lifespan_in_days, valid_domain )



    var domain_string = valid_domain ?

                       ("; domain=" + valid_domain) : '' ;

    document.cookie = cookie_name +

                       "=" + encodeURIComponent( cookie_value ) +

                       "; max-age=" + 60 * 60 *

                       24 * lifespan_in_days +

                       "; path=/" + domain_string ;


To set a cookie with the name “colourscheme” and the value “Shades of Purple” that will last 7 days for all URLs in the domain, call the function this way:

set_cookie( "colourscheme", "Shades of Purple", 7, "" );

The function saves you from the tedium of remembering all the details needed to set a cookie. It uses the defaults that most webmasters want, like making the cookie valid for all paths in the domain, and setting the cookie in terms of days (instead of seconds). In addition, if you only want to set the cookie for your current domain, you can call it without the third parameter:

set_cookie( "colourscheme", "Shades of Purple", 7 );

How to Read a Cookie

Setting a cookie is great and all that, but a cookie is only useful if one can actually read what one has set previously.

To read a cookie, just read the string currently held in document.cookie. Since the string includes all the usual overhead for a cookie, like “max-age”, “path” and “domain”, you will need to parse the string to obtain the value you want. There are many ways to do this, such as splitting the string into separate tokens, using one of the substring search functions, or using regular expressions.

The following function allow you to easily get the cookie value you want by simply specifying the variable name.

function get_cookie ( cookie_name )



    var cookie_string = document.cookie ;

    if (cookie_string.length != 0) {

        var cookie_value = cookie_string.match (

                        '(^|;)[s]*' +

                        cookie_name +

                        '=([^;]*)' );

        return decodeURIComponent ( cookie_value[2] ) ;


    return '' ;


To use the function, include it somewhere in the HEAD of your web page, and call it with the name of the cookie variable that you set earlier. The string returned will be the decoded string you used to set the cookie with set_cookie(). The function does the hard work of searching for the string, separating the value out, and decoding it.

For example, to retrieve the “colourscheme” cookie set earlier, do the following:

colourscheme = get_cookie( "colourscheme" );

If get_cookie() cannot find the cookie, it will return an empty string. This may happen even if you have set a cookie, since the visitor may have deleted it, or alternatively, disabled cookie support in his/her browser.

How to Delete a Cookie

There are times when you may want to delete a cookie, such as when a visitor logs out of your site. To do this, set the max-age variable to 0 (zero) for the same cookie in the same path and domain. You can use the following function to do this:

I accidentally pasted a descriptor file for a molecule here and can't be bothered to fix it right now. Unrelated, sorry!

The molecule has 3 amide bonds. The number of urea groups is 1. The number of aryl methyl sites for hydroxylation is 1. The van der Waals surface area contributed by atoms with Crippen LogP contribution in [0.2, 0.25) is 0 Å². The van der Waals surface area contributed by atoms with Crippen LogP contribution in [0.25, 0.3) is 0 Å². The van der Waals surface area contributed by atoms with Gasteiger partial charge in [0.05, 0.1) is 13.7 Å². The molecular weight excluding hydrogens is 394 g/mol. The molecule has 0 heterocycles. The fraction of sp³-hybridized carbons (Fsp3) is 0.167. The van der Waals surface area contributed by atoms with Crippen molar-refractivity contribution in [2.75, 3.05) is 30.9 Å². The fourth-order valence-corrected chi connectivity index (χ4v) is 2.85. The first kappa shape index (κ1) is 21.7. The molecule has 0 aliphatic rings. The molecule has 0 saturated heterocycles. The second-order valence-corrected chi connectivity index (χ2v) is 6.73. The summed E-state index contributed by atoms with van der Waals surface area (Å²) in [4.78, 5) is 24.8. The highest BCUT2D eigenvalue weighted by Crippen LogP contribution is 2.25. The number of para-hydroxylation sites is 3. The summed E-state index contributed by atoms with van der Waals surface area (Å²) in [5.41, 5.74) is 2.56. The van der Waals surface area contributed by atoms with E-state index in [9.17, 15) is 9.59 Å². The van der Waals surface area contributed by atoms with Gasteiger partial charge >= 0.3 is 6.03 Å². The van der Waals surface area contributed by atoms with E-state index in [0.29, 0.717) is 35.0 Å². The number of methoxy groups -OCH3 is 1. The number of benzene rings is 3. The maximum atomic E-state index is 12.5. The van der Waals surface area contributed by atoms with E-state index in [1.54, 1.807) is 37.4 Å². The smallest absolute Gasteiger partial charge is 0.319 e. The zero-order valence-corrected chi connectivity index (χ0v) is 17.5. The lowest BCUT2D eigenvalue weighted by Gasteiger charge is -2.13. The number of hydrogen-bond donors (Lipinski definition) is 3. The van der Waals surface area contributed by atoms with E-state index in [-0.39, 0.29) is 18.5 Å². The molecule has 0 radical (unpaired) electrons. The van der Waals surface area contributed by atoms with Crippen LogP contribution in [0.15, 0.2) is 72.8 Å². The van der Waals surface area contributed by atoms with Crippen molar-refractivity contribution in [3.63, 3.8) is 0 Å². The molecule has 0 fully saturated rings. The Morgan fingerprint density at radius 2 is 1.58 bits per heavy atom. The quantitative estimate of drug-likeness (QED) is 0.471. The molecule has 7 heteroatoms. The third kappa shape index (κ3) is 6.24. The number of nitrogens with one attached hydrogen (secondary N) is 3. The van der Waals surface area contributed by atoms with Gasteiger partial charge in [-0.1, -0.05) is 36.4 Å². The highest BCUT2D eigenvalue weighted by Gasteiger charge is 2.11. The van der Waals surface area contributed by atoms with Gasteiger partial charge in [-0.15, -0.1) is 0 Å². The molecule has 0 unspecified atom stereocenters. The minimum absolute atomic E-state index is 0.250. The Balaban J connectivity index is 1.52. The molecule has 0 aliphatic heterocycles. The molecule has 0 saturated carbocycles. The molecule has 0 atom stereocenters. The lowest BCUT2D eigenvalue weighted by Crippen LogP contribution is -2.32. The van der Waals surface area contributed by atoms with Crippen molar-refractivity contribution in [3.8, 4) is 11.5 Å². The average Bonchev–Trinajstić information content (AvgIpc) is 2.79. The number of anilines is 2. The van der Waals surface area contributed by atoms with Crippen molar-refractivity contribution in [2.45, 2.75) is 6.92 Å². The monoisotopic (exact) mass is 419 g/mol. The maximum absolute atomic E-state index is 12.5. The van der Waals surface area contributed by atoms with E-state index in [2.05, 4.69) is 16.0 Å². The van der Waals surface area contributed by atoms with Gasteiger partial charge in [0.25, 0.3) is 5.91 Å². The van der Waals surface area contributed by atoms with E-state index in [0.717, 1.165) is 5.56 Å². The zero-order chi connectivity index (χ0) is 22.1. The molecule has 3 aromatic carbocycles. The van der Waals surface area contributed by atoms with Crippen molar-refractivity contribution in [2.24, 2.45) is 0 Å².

function delete_cookie ( cookie_name, valid_domain )



    var domain_string = valid_domain ?

                       ("; domain=" + valid_domain) : '' ;

    document.cookie = cookie_name +

                       "=; max-age=0; path=/" + domain_string ;


For example, to delete the cookie set in the example above, do this:

delete_cookie( "colourscheme", "" );

Note that this function assumes that you have set the cookie using my set_cookie() function, which always sets the path as “/”. If you used your own cookie setting code that does not set the path to the root of your website, you should write your own cookie deletion code that specifies the same path you set.

Furthermore, if you did not set a domain name when calling set_cookie(), you should also not use a domain name when deleting the cookie. In such a case, you can do it like this, omitting the second argument (parameter).

delete_cookie( "colourscheme" );

Cautionary Notes

  • The Provided Functions Work in Tandem

    The functions I provided above are designed to work together.

    For example, as noted above, don’t use my delete_cookie() function on cookies you set yourself with your own or some other person’s code. It may not work if the path is not set the way I did in my set_cookie() function. There may be other inter-dependencies as well.

  • Take the Usual JavaScript Precautions

    Since the code is in JavaScript, if your visitors disable JavaScript execution in their browser, your cookie code will fail. You should try to design your website so that it will still be functional and readable even if JavaScript is not available. Your site need not have all the functionality that it has when JavaScript is available, but it should still work. This is also needed for if you want your website to rank well in the search engines, since search engines operate like browsers with no JavaScript capability.


Armed with the above code and functions, you should be able to write JavaScripts that make use of cookies on your page without having to reinvent the wheel.

Copyright © 2008 by Christopher Heng. All rights reserved.
Get more free tips and articles like this, on web design, promotion, revenue and scripting, from

Leave a Reply

Post Navigation